Tenzing Norgay was the Sherpa guide who scaled Mount Everest with Sir Edmund Hillary in 1953. He wrote,
“All the way up and all the way down we helped, and were helped by, each other — and that was the way it should be. We were not leader and led. We were partners.”
Examples of healthy partnerships abound in the world around us. Rodd Wagner and Gale Muller of Gallup studied partnerships of all kinds and identified eight dimensions of a healthy partnership.
“Whether your joint mission is to build a successful company, coach a team, improve the government, do something spectacular for a charity, or any other worthy goal, all successful partnerships share the same crucial ingredients.”
Let’s take a look at these eight dimensions and view them from a ministry perspective.
Whenever two partners come together there is bound to be friction from their different perspectives and skill sets. This can be a recipe for conflict unless both learn to accept the idiosyncrasies of the other.We are learning the importance of accepting the idiosyncrasies, perspectives and skill sets of partners. Yet “acceptance” of other perspectives doesn’t necessarily mean an “unthinking agreement” with those perspectives.
We’ve found that engaging in respectful dialogue often leads to a meaningful plan of action with better outcomes for all involved.
People are imperfect. They make mistakes. Without forgiveness, partnerships will not survive.
Forgiveness can, in fact, trigger a deeper and better partnership. We are called to forgive, and to ask for forgiveness, when mistakes are made.
One of the most powerful reasons for partnering is to work with someone who is strong where you are weak, and vice versa. It allows you to tackle challenges together that you couldn’t face alone.
We need local church partners who have a presence within a local community, continuity, cultural relevance, personal relationships, and sensitivity to the real needs of the children who live there. We offer a biblical approach to development, a well-researched program model, systems and tools for program administration, and access to a worldwide network of assistance and resources.
In our partnerships, we are often seen as the stronger partner, and this can easily overwhelm a smaller partner. But the local church has resources and experiences that we cannot reproduce and cannot buy.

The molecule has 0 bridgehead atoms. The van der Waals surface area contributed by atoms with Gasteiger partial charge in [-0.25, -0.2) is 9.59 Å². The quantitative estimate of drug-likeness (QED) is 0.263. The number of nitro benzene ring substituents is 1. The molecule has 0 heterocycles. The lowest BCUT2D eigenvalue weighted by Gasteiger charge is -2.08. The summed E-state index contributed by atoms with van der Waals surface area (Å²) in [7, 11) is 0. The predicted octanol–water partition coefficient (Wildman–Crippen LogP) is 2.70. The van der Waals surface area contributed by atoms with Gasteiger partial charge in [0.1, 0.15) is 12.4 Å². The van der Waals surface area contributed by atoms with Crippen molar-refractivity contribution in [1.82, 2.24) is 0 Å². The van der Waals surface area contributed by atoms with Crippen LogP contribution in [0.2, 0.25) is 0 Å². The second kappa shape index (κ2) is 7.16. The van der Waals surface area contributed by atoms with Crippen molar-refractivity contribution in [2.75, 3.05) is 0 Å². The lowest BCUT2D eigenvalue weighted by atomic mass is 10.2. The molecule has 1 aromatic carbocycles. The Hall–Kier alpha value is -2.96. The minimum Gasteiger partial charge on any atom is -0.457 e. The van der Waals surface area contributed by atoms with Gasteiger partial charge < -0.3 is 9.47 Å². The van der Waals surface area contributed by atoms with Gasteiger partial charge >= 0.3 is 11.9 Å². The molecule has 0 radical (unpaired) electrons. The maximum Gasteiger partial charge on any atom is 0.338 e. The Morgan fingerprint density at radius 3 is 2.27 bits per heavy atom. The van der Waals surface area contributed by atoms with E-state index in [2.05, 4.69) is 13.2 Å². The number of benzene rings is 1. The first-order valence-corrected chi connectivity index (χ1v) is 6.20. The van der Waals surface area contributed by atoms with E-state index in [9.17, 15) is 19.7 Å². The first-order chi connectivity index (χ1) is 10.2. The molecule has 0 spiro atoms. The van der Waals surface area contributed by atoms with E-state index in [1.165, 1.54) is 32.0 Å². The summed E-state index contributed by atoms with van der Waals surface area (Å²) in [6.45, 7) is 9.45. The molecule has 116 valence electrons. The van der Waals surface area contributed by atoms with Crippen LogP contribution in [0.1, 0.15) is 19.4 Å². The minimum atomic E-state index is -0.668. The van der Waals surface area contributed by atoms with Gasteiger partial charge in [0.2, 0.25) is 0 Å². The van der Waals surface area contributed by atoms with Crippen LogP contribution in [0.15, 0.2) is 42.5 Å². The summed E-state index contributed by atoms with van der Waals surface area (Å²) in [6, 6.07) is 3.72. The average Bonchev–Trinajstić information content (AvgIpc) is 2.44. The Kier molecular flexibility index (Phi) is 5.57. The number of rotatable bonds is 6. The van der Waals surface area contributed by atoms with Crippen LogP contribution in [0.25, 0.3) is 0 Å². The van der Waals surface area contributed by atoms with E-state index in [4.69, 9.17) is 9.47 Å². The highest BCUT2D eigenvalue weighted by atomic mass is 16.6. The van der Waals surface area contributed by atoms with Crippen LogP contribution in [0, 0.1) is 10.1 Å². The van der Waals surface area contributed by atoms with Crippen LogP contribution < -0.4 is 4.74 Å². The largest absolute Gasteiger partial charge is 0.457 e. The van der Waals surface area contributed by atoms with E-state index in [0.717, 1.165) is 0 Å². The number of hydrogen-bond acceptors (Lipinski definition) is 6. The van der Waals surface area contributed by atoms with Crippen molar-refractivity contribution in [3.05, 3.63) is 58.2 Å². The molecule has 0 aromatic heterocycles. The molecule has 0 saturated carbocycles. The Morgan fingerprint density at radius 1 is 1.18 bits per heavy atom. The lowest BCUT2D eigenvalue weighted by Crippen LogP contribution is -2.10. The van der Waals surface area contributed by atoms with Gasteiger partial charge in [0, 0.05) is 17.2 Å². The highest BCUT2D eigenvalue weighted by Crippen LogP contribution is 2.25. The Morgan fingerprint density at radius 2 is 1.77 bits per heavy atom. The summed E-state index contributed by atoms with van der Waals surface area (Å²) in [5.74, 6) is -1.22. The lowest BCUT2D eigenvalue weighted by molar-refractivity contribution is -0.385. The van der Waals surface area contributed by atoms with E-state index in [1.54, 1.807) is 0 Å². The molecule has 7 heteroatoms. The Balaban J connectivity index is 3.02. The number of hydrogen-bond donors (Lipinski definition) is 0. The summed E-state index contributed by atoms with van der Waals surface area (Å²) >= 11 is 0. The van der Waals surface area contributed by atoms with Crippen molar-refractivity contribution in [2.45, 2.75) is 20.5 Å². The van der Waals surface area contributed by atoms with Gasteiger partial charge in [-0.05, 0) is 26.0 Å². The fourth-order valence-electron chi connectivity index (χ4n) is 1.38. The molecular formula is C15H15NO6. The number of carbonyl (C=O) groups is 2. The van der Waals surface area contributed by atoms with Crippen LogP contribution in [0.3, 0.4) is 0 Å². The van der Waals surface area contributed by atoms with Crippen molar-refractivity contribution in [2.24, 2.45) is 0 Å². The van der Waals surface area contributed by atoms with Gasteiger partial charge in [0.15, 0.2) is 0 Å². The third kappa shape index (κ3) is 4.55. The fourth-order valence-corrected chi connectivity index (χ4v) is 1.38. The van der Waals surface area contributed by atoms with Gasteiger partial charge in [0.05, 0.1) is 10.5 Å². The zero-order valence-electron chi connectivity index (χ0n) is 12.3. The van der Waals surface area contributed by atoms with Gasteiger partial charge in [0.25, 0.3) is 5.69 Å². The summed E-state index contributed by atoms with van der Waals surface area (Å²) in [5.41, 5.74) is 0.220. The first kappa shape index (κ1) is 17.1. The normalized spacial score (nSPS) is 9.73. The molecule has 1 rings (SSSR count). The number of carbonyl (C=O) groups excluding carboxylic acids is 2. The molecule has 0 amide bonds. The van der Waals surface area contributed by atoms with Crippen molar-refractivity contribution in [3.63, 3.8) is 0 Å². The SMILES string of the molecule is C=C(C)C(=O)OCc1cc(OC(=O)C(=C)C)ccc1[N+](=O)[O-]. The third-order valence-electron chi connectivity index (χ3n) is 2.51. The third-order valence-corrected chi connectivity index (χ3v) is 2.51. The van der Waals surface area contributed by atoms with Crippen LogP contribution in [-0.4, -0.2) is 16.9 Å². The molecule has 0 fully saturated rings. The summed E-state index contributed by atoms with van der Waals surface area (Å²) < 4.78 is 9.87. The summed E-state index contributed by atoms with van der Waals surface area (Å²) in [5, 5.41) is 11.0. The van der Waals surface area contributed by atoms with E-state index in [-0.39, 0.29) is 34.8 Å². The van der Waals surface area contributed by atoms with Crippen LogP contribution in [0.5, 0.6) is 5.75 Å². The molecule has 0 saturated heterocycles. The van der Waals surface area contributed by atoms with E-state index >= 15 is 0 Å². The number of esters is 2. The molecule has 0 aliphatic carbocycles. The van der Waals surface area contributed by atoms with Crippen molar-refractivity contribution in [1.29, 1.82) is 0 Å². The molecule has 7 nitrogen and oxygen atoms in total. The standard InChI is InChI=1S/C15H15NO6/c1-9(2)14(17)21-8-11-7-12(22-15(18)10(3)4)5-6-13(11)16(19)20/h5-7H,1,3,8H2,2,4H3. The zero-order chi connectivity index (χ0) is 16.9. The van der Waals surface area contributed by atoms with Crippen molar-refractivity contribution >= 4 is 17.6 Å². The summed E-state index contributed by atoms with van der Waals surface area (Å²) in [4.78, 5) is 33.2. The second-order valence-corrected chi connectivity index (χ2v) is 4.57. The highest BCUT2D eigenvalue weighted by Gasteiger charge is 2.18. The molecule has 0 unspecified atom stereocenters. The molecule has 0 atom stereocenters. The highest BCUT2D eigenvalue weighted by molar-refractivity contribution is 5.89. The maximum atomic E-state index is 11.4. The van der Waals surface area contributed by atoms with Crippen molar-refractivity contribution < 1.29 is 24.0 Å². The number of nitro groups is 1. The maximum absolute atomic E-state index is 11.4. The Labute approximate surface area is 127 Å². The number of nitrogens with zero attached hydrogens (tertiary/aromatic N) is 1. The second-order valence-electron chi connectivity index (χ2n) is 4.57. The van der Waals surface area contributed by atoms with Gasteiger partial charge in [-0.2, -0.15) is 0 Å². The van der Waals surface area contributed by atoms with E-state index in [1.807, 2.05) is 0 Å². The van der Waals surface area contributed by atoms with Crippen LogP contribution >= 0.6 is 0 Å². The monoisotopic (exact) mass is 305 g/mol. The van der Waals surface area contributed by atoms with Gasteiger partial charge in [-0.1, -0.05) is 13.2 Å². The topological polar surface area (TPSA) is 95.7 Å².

No one likes to be taken advantage of. Among non-governmental organizations, it is easy for a partner from the developed world to callously use a partner in the developing world for their own agenda and to fulfill their own goals.
In the same light, it is possible for a partner from the developing world to take advantage of the giving potential of their partner. The key is for each partner to utterly refuse to take advantage of the other.
A Common Mission
When partners are passionate about reaching the same goal, they will make the sacrifices necessary to see it through. We have found that the common mission of releasing children from poverty in Jesus’ name unites us with our partners.
In fact, the sacrifices so many of our partners make on behalf of the children is a continued source of inspiration and encouragement.
You aren’t likely to do your best unless you trust that your partner will, too. Our partners want to trust us to be there for them, not only in everyday matters but also to look out for their interests in times of crisis.
In turn, we want to trust our partners — that they are not merely avoiding “getting caught” doing something wrong, but that they are continually dedicated to doing what is right and best for the children and the mission. We build trust when we engage in trustworthy behavior.
The only way partners can be united in one mission is when the pair communicates well. In our partnerships, partnership facilitators ensure a rich flow of communication between church partners and our ministry.
Our partnership facilitators are of the same nationality and usually of the same culture and language group as the local church partner, which greatly enhances our ability to communicate effectively.
In partnership, our concern for our own well-being should be superseded by the gratification we gain from seeing our partner succeed. Because our common goal is releasing children from poverty in Jesus’ name, we are passionate about helping our partners succeed.
We believe it would be selfish not to encourage our partners to assume an increasing role in serving the children in their community. So we consider it a success when our partners mature in carrying out their ministry without dependence on us.
We simply can’t succeed without our partners. We want to build healthy relationships that last through our common mission, trust, communication, and unselfishness. We know that together we can achieve so much more than we could do alone, and we trust that God will use these partnerships to bear good fruit.
This was originally published on February 11, 2012.